In true Kung Fu camp style I took it upon myself to readily prepare with appropriate foot attire for a summer camp that had historically been shadowed with wet and windy grassland adventures. On arrival I was pleasantly surprised by the campsite and facilities posed by our beautiful location at the near Washington, West Sussex.
On arrival we were lucky that we managed to pitch our tents mostly before the natural rain christened our adventure to come while we setup camp making sure to cordon off our own special training area for days to come.
After unloading in true Johnson style we were all updated as to what we were to expect of our sessions, I for one was grateful we were going to work on really understanding our grading patterns better and taking them to a new level with obvious sprinklings of semi and full contact sparing (San Da), Ground fighting (Dog Boxing), Iron Shirt (Body conditioning) we also had the softer Taichi and Dao Mo exercises to gently wake us in the mornings.
So we went forth and warmed up before working on our respective patterns working our way to our highest. This was not a time to rush them or to get through them like we sometimes practice in class this was an opportunity to really get to know your body and your pattern and to generate the energy with the correct movement to where it is desired.
On our trusts during our San Zhan we focused on drawing the energy up from the ground to our feet and focusing it into our trusts. Drawing up at our core and practicing correct full diaphragmatic breathing for those at that level and relaxing in order not to exert ourselves and deplete our energy reserves.
Once we got to our respective higher patters we started at the beginning and worked on them intimately as Neil observed corrected allowed us to work on what we learned so we could digest and assimilate it into our form. Before we would rest our travelled and exercised bones we scouted a foraging party to venture into the nearby town and conduct the food shopping for our following day in Neil’s van while the rest of us showered and changed to enjoy the rest of the evening.
However we were getting hungry and tired and so rested our session for the day and went forth to present the home made, Artisan style, curries, breads, Salads and decadent dishes we all brought to entice and tantalise each other’s senses, naturally with a few refreshing beverages of our own choosing alongside the usual an well appreciated hot drinks counter Neil had constructed. We finished the evening with a viewing of Martial arts demonstrations from the china trip as well as patterns performed by the all time greats. The cosiest part of the adventure was shown through the generosity of master Neil allowing his goliath tent spread to become the residence of not only him and his son Max (Mini Neil), but also Will, Mike, Myself and later on my brother from another mother Raphael.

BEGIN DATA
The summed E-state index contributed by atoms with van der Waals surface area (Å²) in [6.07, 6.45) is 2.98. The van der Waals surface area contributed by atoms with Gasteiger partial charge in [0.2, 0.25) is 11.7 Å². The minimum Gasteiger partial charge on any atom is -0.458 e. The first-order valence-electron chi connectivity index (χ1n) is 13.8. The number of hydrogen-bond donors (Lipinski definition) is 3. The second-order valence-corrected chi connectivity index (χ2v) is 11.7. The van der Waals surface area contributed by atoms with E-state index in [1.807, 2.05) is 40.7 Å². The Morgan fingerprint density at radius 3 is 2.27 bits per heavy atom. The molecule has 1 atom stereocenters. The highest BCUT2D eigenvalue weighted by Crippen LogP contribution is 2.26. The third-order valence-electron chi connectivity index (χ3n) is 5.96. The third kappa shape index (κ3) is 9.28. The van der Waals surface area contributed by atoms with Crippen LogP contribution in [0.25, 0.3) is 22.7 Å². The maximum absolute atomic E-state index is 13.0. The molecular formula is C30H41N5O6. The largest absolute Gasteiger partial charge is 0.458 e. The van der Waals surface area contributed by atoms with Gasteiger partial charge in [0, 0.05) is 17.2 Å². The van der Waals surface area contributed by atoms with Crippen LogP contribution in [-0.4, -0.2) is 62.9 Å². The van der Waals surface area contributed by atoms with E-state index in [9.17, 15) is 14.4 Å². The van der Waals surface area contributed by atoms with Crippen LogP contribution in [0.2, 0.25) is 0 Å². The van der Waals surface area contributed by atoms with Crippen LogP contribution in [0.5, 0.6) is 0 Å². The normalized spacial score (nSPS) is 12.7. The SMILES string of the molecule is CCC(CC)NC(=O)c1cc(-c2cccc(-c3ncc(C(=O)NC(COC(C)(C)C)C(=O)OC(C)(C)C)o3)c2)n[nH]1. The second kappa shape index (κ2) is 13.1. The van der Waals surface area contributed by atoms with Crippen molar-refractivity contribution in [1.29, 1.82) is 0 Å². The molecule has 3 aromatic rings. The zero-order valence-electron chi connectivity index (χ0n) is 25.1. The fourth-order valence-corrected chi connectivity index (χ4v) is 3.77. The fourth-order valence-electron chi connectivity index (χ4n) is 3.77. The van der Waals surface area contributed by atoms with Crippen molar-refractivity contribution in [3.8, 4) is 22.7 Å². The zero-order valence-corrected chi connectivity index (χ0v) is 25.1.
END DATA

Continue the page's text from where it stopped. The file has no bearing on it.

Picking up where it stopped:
The following morning was an early start. With a salute to the Sun in the nearby abandoned field followed by the first half of the Dao Mo movements always trying to find a way to face the sun and feed off the energy of the morning air through the morning mist and milky skies. Followed by practice of our Taichi form (Shuang Yang Bei Her Rou Ruan Chuan). It is strange how I forget the importance of morning exercise in energising and refreshing your whole body to ready for a brand new day.
In the Afternoon session we took our bikes and made tracks with Mike our resident bike trail expert and made our way to Chanctonbury ring in single and double file, leisurely and carefully always keeping an eye out for our more adventurous and less experienced riders who showed courage determination and “joie de vivre” in light of their new experience. Our convoy of bikes stumbled and struggled up the long and muddy landscape of the Southdown’s park 781 feet above sea level a site of an old Roman hill fort with a long standing archaeological and mythological history. For us it represented fresh training grounds for our patterns and a lunch time picnic site with beautiful views of the weald, and Southdown’s at its foothills for a range of some 50 miles on the clear days that we were fortunate to visit during our camp.
On our way up and down the hill we stopped by on several occasions to appreciate the joys of the simple rope swing which was a perfect half way stop point and training opportunity for our enthusiastic and kung fu crazy band of brothers and sisters.